Knowledge in all things is cumulative.
We all learn to walk before we learn to run. As with most tasks in life this takes a certain amount of time. It also require the repeated successful practice of certain basic skills. It follows then that if the desired outcome is to be achieved within a reasonable amount of time then those skills need to be learnt in a very specific order.
The art of Shotokan karate-do is no different. One of the important ways in which a student’s skills, and progress are measured within the Shotokan system, is through the quality of their kata. These katas for a great many reasons should be taught to each student in a very specific pre-determined order. This order is based not only on technical complexity, but also on the previous experience of each individual student.
This is a process that I refer to as progressive layering. It is precisely because knowledge is cumulative that this layering process should not be circumvented. Those students who want to jump ahead thinking that knowing a higher kata makes them better are kidding no one but themselves. In fact quite the opposite will occur. For each kata has within it the building blocks of the kata to follow. Therefore, it is important students accept early on in their training that all of the katas should be learnt in a very specific order. This is by design.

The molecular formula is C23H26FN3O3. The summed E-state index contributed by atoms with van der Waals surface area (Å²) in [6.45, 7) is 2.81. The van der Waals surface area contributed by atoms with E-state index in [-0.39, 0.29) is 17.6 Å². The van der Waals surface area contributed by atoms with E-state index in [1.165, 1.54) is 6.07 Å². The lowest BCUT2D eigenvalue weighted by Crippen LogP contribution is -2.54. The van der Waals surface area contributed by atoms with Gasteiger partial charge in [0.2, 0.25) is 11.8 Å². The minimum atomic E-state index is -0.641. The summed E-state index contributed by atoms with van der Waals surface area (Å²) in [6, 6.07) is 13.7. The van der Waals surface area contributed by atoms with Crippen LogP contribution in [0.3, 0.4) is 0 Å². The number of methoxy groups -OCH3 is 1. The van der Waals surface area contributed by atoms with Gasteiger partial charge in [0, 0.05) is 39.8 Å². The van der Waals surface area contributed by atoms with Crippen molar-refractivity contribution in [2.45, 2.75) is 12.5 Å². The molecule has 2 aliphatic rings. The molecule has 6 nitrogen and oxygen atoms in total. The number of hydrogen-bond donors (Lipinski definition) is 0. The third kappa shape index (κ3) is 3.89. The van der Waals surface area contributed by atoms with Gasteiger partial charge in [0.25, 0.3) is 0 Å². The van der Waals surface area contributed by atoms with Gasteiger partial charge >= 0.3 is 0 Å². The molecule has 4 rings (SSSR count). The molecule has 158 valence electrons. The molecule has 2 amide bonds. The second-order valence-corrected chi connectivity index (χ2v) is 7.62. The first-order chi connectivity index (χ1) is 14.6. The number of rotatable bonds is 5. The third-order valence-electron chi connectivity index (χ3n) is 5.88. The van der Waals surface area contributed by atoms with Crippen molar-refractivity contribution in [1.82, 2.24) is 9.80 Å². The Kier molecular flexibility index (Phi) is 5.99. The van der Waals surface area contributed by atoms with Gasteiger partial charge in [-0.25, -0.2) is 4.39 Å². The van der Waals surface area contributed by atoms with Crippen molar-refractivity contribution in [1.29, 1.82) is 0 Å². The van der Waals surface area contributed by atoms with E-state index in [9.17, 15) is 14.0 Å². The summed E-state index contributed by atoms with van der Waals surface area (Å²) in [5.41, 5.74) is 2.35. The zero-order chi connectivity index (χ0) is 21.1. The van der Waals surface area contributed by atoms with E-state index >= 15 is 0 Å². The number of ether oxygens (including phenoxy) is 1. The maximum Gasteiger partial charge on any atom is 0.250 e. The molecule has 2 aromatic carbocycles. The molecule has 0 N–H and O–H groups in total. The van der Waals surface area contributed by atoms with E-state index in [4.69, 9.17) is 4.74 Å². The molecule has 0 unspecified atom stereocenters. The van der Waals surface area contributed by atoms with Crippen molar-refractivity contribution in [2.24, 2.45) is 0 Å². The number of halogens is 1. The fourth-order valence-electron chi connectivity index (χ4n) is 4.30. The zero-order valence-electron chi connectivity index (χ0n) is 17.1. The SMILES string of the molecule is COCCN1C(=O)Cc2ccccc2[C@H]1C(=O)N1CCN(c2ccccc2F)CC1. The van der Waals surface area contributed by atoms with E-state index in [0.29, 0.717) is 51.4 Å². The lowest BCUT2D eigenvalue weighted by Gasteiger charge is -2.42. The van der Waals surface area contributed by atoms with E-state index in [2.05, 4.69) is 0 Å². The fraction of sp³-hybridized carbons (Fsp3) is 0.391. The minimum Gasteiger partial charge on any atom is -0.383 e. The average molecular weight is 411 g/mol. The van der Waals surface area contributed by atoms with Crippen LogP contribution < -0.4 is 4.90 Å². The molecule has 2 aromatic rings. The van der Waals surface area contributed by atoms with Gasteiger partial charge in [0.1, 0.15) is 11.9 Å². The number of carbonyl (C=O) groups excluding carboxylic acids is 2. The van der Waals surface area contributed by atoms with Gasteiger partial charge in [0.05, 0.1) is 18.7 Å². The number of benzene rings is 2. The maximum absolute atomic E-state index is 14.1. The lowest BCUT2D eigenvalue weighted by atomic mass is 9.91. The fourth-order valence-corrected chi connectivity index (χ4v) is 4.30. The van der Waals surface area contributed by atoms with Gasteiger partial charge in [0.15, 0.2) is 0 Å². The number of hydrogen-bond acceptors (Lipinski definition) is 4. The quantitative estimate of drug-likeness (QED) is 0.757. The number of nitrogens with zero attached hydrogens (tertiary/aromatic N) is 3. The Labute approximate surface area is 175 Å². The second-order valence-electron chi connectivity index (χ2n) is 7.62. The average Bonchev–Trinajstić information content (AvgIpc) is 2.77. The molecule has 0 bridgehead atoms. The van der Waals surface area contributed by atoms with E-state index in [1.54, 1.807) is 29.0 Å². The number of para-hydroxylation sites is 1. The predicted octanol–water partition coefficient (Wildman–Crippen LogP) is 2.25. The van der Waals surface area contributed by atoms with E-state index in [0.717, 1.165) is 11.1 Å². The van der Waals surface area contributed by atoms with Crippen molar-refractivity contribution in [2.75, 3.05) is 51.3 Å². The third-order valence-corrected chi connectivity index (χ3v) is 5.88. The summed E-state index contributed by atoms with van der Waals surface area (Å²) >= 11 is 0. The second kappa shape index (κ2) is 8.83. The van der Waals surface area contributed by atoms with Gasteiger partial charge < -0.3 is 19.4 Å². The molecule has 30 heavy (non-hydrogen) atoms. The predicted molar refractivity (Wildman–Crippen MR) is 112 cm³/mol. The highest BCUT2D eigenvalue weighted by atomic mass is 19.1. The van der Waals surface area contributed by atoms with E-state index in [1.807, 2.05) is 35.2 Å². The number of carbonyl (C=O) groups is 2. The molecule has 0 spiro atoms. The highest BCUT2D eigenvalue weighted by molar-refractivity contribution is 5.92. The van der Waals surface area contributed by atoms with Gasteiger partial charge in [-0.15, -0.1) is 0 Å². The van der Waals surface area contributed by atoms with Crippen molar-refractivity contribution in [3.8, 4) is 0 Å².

So, practice your katas, learn each one well. If you do, you may soon find yourself with a new belt around your waist, and also a new kata to start practising.
Remember: "What you learn, and when you learn it, are equally important".